MAJORANA, the search for the most elusive neutrino of all

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The helicity, or handedness, of neutrinos has only been observed in two states, left-handed neutrinos and right-handed antineutrinos. Whether these are really the only two neutrino handedness states depends on whether neutrinos are their own antiparticles

In a cavern almost a mile underground in the Black Hills, an experiment called the MAJORANA DEMONSTRATOR, 40 kilograms of pure germanium crystals enclosed in deep-freeze cryostat modules, will soon set out to answer one of the most persistent and momentous questions in physics: are neutrinos their own antiparticles? If the answer is yes, it will require rewriting the Standard Model of Particles and Interactions, our basic understanding of the physical world.
The best way to learn whether neutrinos are their own antiparticles would be to observe a certain kind of radioactive decay, called neutrinoless double-beta decay. It has never been detected conclusively, and if it occurs at all, it’s exceedingly rare,” says Alan Poon of the Nuclear Science Division at the U.S. Department of Energy’s Lawrence Berkeley National Laboratory (Berkeley Lab).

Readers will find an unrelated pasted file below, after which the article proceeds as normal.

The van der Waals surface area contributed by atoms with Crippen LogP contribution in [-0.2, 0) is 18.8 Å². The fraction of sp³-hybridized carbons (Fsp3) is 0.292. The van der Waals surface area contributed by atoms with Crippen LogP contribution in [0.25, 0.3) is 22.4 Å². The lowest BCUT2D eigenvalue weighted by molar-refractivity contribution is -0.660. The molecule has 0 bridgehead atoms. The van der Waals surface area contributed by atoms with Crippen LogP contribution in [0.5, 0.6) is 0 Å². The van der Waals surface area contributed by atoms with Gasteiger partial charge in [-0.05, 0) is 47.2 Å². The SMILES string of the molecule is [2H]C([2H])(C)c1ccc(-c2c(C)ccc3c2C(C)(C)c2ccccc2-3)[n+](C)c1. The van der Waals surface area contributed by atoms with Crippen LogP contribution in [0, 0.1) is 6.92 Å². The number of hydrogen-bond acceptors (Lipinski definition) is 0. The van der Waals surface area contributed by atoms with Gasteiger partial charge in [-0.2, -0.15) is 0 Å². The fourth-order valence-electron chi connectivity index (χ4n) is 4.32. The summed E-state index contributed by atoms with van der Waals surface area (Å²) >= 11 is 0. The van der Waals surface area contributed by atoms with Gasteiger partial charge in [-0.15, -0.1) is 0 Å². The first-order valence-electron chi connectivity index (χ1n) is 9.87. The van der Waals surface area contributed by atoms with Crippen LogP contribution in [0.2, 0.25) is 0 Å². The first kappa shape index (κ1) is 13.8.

Poon is the current executive-committee chair of the MAJORANA Collaboration, which is comprised of more than 100 researchers from 19 institutions in the United States, Canada, Russia, and Japan, and whose efforts are focused on the experiment now under construction at the Davis Campus of the Sanford Underground Research Facility (SURF) in Lead, South Dakota.
Beta decay, single and double
Ordinary beta decay is a common kind of radioactivity: an atomic nucleus changes into a different kind of element, a neighbor on the periodic table with lower mass, by emitting a beta particle – an electron or positron – plus a neutrino or an antineutrino. For example, carbon-14 transforms to nitrogen-14 when one of its neutrons turns into a proton, emitting an electron and an antineutrino. It was beta decay that led to the proposal that there must be a particle like the neutrino, since an electron alone could not account for all the energy lost in the decay.
“Double-beta decay is also possible and has been observed in a dozen different isotopes since 1986,” says Poon. “But it happens at a really low rate, and not too many nuclei can do it.”
The only conclusive double-beta decays seen so far involve two neutrons that change into two protons while emitting two electrons and two antineutrinos. It’s an uncommon situation, in which single beta decay is blocked because the decaying isotope’s immediate neighbor has a nucleus that’s too heavy, but the nucleus of the neighbor two places away on the periodic table does have lower mass – even though its atomic number is two places higher. Getting there requires double-beta decay….
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Written by physicsgg

May 17, 2012 at 1:54 pm